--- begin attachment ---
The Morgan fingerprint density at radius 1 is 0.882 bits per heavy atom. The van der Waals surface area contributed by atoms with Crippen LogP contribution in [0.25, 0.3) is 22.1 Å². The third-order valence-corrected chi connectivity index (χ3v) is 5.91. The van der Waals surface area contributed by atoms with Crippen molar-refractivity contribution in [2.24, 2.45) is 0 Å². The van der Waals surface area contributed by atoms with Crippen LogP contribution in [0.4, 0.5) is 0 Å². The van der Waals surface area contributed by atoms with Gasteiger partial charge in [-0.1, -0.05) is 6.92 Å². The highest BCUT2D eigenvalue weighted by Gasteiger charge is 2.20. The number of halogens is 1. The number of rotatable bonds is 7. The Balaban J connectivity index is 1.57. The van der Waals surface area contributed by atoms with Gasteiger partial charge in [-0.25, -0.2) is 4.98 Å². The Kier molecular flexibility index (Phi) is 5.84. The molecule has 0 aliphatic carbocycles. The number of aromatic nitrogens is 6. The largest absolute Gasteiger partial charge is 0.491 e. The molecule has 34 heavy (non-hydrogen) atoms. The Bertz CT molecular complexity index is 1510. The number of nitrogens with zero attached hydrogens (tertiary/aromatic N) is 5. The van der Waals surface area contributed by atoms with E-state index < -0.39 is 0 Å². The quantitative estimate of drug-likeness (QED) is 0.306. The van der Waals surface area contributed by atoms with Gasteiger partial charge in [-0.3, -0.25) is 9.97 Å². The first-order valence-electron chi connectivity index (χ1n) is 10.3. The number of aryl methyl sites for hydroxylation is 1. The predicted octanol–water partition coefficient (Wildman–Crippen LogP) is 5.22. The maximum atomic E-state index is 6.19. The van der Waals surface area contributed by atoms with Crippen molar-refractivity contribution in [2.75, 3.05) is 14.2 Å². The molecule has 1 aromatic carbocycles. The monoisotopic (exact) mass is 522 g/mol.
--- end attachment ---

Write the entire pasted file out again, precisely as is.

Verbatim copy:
The Morgan fingerprint density at radius 1 is 0.882 bits per heavy atom. The van der Waals surface area contributed by atoms with Crippen LogP contribution in [0.25, 0.3) is 22.1 Å². The third-order valence-corrected chi connectivity index (χ3v) is 5.91. The van der Waals surface area contributed by atoms with Crippen molar-refractivity contribution in [2.24, 2.45) is 0 Å². The van der Waals surface area contributed by atoms with Crippen LogP contribution in [0.4, 0.5) is 0 Å². The van der Waals surface area contributed by atoms with Gasteiger partial charge in [-0.1, -0.05) is 6.92 Å². The highest BCUT2D eigenvalue weighted by Gasteiger charge is 2.20. The number of halogens is 1. The number of rotatable bonds is 7. The Balaban J connectivity index is 1.57. The van der Waals surface area contributed by atoms with Gasteiger partial charge in [-0.25, -0.2) is 4.98 Å². The Kier molecular flexibility index (Phi) is 5.84. The molecule has 0 aliphatic carbocycles. The number of aromatic nitrogens is 6. The largest absolute Gasteiger partial charge is 0.491 e. The molecule has 34 heavy (non-hydrogen) atoms. The Bertz CT molecular complexity index is 1510. The number of nitrogens with zero attached hydrogens (tertiary/aromatic N) is 5. The van der Waals surface area contributed by atoms with E-state index < -0.39 is 0 Å². The quantitative estimate of drug-likeness (QED) is 0.306. The van der Waals surface area contributed by atoms with Gasteiger partial charge in [-0.3, -0.25) is 9.97 Å². The first-order valence-electron chi connectivity index (χ1n) is 10.3. The number of aryl methyl sites for hydroxylation is 1. The predicted octanol–water partition coefficient (Wildman–Crippen LogP) is 5.22. The maximum atomic E-state index is 6.19. The van der Waals surface area contributed by atoms with Crippen molar-refractivity contribution in [2.75, 3.05) is 14.2 Å². The molecule has 1 aromatic carbocycles. The monoisotopic (exact) mass is 522 g/mol.